Uruguay, the first country in the world to legalize marijuana, officially began its new rules on May 6.
After four months of crafting, Uruguayan authorities have come up with a comprehensive plan to regulate the marijuana trade.
Released last week, the plan outlines a system for the production and sale of recreational marijuana. The system is expected to be up and running by the end of 2014. Here’s a breakdown of the new rules:
Who Can Buy It?
Marijuana will be available to anyone over 18. It will be sold in state-licensed pharmacies and buyers will have to enter their name in a national registry.
Marijuana will only be available to Uruguayan residents, meaning tourists won’t be welcome. Those who wish to purchase it will be limited to 40 grams a month (or 10 grams a week).
What Will It Cost?
The price of legal marijuana will be set by the government, which has put out estimates of 20-22 pesos per gram ($0.87-$1/gram). The aim is to keep the price low enough to compete with the black market.
Who Can Grow It?
Marijuana will be supplied by 6 private companies with licenses from the government. These companies will have to follow strict rules, and will not be allowed to choose how much to grow or the location of the operation.
To start, 5 different cannabis varieties will be available. Every new variety of cannabis will have to be registered with the government, allowing the circulation of product to be tracked. The strength of the cannabis produced will also be capped at 15% THC. The government estimates 18-22 tons of cannabis per year will be needed to meet demand.
Optionally, individuals can choose to grow for themselves or join a cannabis collective. Individuals can grow up to six plants. Collectives can have between 15 and 45 members and grow up to 99 plants. Both individual growers and collectives must be registered with the government and can produce no more than 480 grams a year per person.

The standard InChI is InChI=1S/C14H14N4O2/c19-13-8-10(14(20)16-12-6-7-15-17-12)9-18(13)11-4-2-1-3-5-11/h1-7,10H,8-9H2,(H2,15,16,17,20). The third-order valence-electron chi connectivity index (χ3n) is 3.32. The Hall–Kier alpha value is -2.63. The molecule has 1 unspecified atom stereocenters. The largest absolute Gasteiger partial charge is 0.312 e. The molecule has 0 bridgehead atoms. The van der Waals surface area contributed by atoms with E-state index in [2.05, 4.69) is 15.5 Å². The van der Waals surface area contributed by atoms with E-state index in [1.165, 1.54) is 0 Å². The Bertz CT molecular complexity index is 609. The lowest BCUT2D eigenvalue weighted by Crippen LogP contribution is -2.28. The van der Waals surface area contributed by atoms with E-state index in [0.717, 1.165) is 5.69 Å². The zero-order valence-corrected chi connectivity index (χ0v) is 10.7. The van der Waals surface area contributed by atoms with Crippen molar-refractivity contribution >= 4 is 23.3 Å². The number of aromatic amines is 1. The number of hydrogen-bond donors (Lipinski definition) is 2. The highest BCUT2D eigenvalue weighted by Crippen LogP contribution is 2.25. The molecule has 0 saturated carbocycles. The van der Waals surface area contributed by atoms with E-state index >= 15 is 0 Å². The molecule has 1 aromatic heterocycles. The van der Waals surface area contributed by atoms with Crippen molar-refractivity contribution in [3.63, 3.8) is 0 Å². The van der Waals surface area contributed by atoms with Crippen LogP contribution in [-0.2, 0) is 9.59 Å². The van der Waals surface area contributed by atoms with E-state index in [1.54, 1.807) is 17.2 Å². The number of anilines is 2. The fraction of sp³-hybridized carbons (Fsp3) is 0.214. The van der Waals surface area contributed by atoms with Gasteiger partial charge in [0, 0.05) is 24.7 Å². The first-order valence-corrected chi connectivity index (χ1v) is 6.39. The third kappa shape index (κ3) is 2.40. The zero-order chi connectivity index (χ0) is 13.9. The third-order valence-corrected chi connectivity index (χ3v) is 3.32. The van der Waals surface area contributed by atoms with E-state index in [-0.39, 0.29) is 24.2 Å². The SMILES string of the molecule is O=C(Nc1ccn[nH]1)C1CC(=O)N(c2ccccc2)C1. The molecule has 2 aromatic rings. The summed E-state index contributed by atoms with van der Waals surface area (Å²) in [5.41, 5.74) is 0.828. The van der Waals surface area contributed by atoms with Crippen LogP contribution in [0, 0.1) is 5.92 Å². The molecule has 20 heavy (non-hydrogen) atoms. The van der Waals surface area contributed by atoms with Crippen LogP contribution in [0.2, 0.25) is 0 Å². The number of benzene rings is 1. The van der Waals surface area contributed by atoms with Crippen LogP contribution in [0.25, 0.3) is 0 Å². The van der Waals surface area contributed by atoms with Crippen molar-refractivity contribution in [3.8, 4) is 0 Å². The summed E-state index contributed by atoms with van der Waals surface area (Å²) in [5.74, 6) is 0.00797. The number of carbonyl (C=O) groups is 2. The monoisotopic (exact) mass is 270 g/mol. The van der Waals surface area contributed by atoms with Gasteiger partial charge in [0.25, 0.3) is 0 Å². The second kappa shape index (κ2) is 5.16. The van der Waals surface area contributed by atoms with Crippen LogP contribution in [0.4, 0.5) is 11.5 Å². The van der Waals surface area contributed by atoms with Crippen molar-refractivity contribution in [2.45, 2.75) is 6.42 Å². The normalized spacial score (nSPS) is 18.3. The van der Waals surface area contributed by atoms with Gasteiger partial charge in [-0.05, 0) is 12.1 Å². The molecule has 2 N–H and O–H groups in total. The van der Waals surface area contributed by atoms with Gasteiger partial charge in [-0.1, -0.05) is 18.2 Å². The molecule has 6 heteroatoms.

What Isn’t Legal?
Under Uruguay’s new law, marijuana users cannot be intoxicated during work or while driving.
The law also prohibits marijuana use in taxis, buses, trains, planes and any other mode of transportation. Advertising or promotion is not allowed either.
How It Happened
Late last year, Uruguay’s parliament passed a bill to legalize and regulate the marijuana trade. The bill was backed by Uruguayuan President José Mujica, who signed it into law in December, making Uruguay the first country in the world to legalize marijuana.
Despite significant backlash, President Mujica has firmly defended the move by citing the failures of prohibition and the negative effects of drug trafficking and addiction.
Mujica also says that the new law will allow Uruguay, a small country with a population of just 3.3 million, to serve as an experiment for larger countries to observe and consider.
Although the final rules for legal recreational marijuana are now set, the country still has a lot of work left to do in setting it up. The first government audit of the law will happen in August.
A framework for medical marijuana has also proven more complicated than recreational marijuana. While scientists in Uruguay have welcomed the opportunity to freely study the therapeutic effects of marijuana, regulations for medical marijuana are still being drafted. A final set of rules is expected to come later this summer.